Our outreach activities with Northwood HS will continue this spring when the AP-Psychology students will again visit the University of Maryland campus to learn about the cognitive science of language through a series of graduate-student run workshops which will give students the opportunity to engage in scientific reasoning about language and to experience first-hand the research techniques used in studying human language. A cross-departmental team of graduate students organized a similar event last year that was a real hit for the high schoolers.

If you'd like to be involved in these continuing outreach activities, please contact Csilla Kajtar ( and Jeff Lidz (

So-One Hwang’s Project in Collaboration with Gallaudet University

So-One Hwang is currently in her 4th year as a Ph.D. student in the Department of Linguistics at UMD. She is collaborating with Dr. Gaurav Mathur and Ph.D. student Clifton Langdon at Gallaudet University to conduct experiments on the perception of American Sign Language. This project is co-sponsored by Maryland’s NSF-IGERT program and Gallaudett’s NSF Science of Learning Center on visual language.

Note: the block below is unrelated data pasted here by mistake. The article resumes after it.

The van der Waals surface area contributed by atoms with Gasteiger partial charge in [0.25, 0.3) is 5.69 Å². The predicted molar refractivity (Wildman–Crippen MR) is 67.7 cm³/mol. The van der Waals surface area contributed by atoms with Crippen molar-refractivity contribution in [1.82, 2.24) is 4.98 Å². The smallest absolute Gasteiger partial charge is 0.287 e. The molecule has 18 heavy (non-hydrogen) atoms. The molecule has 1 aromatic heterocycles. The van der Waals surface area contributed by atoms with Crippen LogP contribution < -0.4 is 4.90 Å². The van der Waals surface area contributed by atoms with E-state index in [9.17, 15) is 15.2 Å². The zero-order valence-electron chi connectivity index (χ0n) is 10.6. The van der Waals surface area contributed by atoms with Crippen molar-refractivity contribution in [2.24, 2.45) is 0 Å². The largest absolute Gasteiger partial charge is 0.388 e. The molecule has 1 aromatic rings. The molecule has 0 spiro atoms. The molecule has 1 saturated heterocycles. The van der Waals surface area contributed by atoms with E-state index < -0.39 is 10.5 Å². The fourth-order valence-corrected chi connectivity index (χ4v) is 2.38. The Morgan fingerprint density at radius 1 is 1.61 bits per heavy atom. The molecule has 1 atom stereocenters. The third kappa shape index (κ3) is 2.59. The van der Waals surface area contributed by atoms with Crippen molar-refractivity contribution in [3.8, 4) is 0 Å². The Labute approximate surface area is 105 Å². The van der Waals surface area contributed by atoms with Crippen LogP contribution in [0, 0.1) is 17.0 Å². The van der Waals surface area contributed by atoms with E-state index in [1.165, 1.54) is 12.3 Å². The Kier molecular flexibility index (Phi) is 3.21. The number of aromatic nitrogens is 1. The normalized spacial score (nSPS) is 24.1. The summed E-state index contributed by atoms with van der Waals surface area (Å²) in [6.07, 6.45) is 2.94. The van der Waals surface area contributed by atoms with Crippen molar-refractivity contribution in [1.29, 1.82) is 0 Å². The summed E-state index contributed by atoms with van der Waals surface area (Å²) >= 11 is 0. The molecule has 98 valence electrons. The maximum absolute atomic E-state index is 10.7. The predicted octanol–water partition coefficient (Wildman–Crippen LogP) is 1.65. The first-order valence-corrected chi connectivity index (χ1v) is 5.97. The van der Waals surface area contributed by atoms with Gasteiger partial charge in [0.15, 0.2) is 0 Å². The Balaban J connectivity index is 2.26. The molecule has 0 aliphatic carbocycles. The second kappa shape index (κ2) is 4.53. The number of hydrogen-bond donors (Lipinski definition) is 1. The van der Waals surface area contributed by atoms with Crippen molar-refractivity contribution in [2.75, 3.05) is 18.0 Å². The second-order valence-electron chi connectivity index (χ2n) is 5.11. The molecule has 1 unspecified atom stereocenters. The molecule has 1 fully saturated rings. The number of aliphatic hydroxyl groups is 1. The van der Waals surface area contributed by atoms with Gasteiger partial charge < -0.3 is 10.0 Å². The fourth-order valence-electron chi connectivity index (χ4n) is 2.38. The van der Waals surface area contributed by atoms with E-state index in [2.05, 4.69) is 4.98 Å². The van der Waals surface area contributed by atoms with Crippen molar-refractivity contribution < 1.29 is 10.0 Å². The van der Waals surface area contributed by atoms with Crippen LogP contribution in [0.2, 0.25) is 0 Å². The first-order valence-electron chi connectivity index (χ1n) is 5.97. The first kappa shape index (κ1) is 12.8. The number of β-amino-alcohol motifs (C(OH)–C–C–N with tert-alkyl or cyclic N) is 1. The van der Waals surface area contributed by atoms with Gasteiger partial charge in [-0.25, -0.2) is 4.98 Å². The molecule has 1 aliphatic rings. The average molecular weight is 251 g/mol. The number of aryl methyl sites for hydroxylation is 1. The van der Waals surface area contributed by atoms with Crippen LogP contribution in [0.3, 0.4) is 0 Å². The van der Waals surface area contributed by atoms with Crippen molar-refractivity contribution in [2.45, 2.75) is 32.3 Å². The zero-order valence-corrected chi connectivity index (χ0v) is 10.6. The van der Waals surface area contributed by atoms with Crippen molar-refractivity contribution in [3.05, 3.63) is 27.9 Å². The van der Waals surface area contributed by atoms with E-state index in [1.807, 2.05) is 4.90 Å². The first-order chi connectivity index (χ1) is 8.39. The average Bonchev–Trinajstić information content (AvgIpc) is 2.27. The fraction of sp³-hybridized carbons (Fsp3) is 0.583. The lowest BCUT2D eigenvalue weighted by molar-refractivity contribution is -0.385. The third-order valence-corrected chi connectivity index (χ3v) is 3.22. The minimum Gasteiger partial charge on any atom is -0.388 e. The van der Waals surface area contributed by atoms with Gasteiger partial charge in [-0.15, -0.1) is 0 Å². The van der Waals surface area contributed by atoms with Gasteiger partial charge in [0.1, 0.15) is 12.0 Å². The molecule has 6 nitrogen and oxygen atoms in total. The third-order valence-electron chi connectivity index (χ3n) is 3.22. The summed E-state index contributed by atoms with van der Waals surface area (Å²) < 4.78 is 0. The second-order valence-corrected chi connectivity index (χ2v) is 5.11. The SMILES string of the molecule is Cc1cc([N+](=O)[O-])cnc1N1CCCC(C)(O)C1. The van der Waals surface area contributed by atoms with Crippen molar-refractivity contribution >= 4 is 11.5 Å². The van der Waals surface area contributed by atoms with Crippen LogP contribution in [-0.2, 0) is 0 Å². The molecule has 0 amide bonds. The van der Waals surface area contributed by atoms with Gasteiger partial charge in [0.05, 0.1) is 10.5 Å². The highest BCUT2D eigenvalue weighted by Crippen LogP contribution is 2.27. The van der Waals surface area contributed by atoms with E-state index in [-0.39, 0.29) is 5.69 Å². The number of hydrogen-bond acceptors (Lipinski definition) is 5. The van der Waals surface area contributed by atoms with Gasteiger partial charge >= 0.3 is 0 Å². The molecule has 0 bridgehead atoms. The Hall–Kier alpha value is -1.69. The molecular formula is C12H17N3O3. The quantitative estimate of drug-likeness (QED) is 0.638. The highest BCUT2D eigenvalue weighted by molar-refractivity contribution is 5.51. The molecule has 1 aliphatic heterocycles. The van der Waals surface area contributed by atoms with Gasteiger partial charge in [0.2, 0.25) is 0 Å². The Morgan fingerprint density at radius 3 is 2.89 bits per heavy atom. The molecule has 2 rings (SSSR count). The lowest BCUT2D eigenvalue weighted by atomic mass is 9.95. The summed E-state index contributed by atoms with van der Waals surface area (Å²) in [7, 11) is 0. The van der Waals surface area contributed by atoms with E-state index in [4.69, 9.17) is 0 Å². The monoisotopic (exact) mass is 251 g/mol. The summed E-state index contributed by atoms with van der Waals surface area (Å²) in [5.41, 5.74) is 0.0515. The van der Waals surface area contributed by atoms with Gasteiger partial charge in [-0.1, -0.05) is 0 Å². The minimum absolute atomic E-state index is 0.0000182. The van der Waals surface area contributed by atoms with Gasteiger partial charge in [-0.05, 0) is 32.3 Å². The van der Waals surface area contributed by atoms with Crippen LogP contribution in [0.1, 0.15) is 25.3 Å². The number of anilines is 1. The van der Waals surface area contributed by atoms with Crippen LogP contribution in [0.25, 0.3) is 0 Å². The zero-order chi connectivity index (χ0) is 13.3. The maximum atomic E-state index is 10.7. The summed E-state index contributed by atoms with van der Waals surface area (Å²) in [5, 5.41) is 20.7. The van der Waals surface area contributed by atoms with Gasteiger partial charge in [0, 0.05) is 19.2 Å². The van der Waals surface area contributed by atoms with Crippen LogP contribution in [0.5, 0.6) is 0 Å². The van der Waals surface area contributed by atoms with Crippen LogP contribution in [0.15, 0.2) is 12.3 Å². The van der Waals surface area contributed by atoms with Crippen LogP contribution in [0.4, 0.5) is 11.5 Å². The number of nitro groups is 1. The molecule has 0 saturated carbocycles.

Some provocative recent findings in spoken language perception suggest that precise temporal order of speech sounds is not so important. Speech remains surprisingly intelligible even when successive chunks of the speech sound are reversed (Saberi & Perrott, 1999, Nature). So-One and her colleagues are exploring a sign-language version of the same approach by taking videos of signers and time-reversing chunks of increasing duration. The linguistic units of ASL tend to be longer than their speech counterparts, and the team is investigating whether order-insensitivity is correspondingly extended for sign language perception.